Opinions - 06-10-2009

Life Is Good

by: Douglas Rogers

Every year about this time, we attend graduation ceremonies and watch our young people head off into the world, full of hope and promise. It is a journey almost all of us have taken.

However this year, the class of 2009 may have a rougher time than we did.

There is no doubt in my mind that kids graduating today are much more educated than we were at that same age, but unfortunately, they are headed off into an uncertain world.

I was reading the other day that today’s graduates will probably never attain the earning potential of those who went before them.

Obviously that is due in large part to the economic situation we created.

What an absolute shame that we are sending our children into a world that is much worse off than when we were handed the reigns.

I for one am ashamed.

It just doesn’t make a lot of sense to me that we have let our economy get into this situation.

Now, I have mentioned many times in this column that I am no master of economics, but I do know if there is no money in the bank account, then I shouldn’t be writing any checks.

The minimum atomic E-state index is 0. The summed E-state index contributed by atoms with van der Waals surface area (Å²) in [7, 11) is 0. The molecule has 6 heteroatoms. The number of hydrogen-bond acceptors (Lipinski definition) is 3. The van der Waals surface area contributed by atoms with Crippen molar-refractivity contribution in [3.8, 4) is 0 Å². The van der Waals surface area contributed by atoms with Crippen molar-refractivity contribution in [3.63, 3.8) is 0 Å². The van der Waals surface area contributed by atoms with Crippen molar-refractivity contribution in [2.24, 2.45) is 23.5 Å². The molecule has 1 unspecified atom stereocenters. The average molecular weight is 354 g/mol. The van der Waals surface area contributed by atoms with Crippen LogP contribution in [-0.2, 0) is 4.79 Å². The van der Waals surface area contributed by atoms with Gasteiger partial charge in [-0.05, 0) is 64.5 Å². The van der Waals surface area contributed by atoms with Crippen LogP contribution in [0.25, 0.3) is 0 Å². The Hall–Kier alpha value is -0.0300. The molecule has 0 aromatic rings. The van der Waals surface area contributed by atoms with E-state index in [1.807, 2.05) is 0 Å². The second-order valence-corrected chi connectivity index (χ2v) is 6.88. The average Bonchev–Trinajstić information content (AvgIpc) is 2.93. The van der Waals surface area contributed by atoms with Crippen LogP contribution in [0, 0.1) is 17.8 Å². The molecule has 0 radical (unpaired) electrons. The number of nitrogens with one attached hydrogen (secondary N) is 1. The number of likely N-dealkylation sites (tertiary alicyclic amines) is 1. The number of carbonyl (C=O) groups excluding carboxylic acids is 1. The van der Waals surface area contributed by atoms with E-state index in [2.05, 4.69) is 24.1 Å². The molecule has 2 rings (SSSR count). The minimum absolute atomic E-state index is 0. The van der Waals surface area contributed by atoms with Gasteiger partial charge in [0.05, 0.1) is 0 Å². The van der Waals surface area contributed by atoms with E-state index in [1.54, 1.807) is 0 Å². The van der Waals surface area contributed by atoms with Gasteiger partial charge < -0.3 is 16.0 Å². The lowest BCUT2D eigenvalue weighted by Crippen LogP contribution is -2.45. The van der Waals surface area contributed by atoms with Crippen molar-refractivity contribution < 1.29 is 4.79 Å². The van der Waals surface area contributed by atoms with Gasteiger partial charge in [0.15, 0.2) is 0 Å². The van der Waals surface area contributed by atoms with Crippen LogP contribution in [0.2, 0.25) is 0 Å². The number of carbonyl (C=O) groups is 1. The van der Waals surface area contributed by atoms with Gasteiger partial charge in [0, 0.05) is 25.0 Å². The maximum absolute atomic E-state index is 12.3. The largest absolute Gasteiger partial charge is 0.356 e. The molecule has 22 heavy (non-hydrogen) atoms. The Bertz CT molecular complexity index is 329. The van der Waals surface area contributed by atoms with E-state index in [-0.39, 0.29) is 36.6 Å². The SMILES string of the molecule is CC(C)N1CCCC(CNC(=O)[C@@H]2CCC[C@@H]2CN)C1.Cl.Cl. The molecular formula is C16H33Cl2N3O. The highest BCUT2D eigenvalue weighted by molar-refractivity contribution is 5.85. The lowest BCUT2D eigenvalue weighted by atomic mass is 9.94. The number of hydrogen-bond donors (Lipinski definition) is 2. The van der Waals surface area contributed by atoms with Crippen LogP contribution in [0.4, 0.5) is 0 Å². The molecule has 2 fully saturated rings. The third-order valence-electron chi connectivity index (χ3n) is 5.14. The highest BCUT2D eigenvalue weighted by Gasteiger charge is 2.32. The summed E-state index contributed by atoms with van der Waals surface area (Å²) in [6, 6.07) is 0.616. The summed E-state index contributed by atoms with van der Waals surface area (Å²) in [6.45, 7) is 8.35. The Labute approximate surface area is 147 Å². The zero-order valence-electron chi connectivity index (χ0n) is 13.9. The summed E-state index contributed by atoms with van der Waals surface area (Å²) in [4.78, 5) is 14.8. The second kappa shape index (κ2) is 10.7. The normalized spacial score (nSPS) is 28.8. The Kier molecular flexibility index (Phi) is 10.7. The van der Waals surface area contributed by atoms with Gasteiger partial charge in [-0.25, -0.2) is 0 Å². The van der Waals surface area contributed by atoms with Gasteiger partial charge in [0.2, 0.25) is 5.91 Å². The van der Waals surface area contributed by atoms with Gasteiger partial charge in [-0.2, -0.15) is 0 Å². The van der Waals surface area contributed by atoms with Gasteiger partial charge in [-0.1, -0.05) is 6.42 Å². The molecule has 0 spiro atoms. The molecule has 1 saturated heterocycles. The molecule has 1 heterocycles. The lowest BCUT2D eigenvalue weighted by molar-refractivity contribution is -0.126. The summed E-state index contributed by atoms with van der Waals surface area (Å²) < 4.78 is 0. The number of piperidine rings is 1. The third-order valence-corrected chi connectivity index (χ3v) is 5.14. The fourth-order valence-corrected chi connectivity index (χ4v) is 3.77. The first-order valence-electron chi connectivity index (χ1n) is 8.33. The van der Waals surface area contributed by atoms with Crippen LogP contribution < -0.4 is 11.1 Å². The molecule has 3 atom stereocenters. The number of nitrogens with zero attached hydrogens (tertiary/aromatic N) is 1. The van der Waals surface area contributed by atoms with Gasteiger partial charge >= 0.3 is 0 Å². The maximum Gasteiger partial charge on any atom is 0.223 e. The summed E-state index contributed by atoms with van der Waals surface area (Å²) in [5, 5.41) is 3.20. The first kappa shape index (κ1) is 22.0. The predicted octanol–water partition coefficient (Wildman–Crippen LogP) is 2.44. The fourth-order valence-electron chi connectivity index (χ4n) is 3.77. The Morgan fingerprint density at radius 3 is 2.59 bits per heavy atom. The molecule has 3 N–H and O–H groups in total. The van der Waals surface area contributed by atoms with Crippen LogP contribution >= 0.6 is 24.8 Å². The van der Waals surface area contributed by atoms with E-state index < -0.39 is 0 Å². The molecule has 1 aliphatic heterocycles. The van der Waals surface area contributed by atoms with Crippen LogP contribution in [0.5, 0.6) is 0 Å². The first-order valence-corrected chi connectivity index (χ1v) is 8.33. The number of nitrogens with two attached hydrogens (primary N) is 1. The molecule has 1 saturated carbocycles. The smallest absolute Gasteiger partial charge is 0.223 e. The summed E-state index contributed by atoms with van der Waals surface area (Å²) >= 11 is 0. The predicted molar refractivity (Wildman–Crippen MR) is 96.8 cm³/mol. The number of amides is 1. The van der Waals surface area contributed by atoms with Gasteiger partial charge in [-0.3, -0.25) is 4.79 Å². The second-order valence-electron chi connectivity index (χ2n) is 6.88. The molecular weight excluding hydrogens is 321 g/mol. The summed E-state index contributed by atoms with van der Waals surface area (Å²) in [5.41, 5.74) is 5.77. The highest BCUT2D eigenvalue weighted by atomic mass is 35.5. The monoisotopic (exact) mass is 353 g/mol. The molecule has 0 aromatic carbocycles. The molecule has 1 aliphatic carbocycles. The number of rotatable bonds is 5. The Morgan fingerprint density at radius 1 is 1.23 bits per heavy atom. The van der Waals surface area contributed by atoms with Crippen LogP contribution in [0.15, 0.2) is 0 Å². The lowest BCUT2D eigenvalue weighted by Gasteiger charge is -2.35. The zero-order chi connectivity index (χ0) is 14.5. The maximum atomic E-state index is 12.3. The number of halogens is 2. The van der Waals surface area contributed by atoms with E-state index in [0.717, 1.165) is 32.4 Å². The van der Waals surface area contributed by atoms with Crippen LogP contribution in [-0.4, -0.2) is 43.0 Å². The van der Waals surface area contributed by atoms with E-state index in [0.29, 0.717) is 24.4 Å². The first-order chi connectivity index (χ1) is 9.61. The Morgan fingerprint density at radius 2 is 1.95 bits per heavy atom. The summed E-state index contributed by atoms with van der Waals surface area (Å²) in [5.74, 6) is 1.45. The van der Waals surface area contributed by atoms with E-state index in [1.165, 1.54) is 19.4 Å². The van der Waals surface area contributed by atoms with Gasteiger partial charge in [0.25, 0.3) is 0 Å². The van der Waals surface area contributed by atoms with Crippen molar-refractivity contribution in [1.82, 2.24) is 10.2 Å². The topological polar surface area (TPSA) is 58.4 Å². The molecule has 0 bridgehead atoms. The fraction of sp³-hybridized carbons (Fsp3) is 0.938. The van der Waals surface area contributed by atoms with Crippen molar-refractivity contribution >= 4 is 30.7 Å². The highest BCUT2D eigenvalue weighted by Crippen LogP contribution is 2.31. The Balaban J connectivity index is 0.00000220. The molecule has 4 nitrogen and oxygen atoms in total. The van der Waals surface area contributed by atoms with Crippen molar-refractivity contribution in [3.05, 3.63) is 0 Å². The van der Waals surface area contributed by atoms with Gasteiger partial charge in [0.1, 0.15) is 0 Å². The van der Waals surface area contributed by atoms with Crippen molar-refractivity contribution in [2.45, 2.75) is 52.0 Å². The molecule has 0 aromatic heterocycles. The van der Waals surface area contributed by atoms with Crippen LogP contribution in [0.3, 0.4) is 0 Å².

Apparently, the folks we elect to serve our interests don’t understand that basic economic principal.

As I understand it, we are handing off to the next generation a National Debt of over $11 trillion.


How ever did we get ourselves into this mess?

Every generation searches for a solution and it seems that every generation fails. With this in mind, how can we expect the class of 2009 to possibly get a grip on a debt that is increasing by almost $4 billion a day?

Somehow, we need to take responsibility for the mess we are handing off to the class of 2009 and clean it up. I think that right now is the time to start tightening our belts and rolling up our sleeves.

The class of 2009 is one of the brightest that we have ever produced, but it shouldn’t be their responsibility to have to deal with all this.

If we as Americans continue to spend without consideration for the consequences, then we are dooming future generations to complete and utter failure.

I am a proud American and would not want to see my children or grandchildren suffer because of my inability to realize and fix the obvious.

When I graduated in 1982 from high school the National Debt was $58 billion. What a complete and absolute shame that since that time, we have managed to increase that debt to $11 trillion and counting. That is trillion with a “T” folks!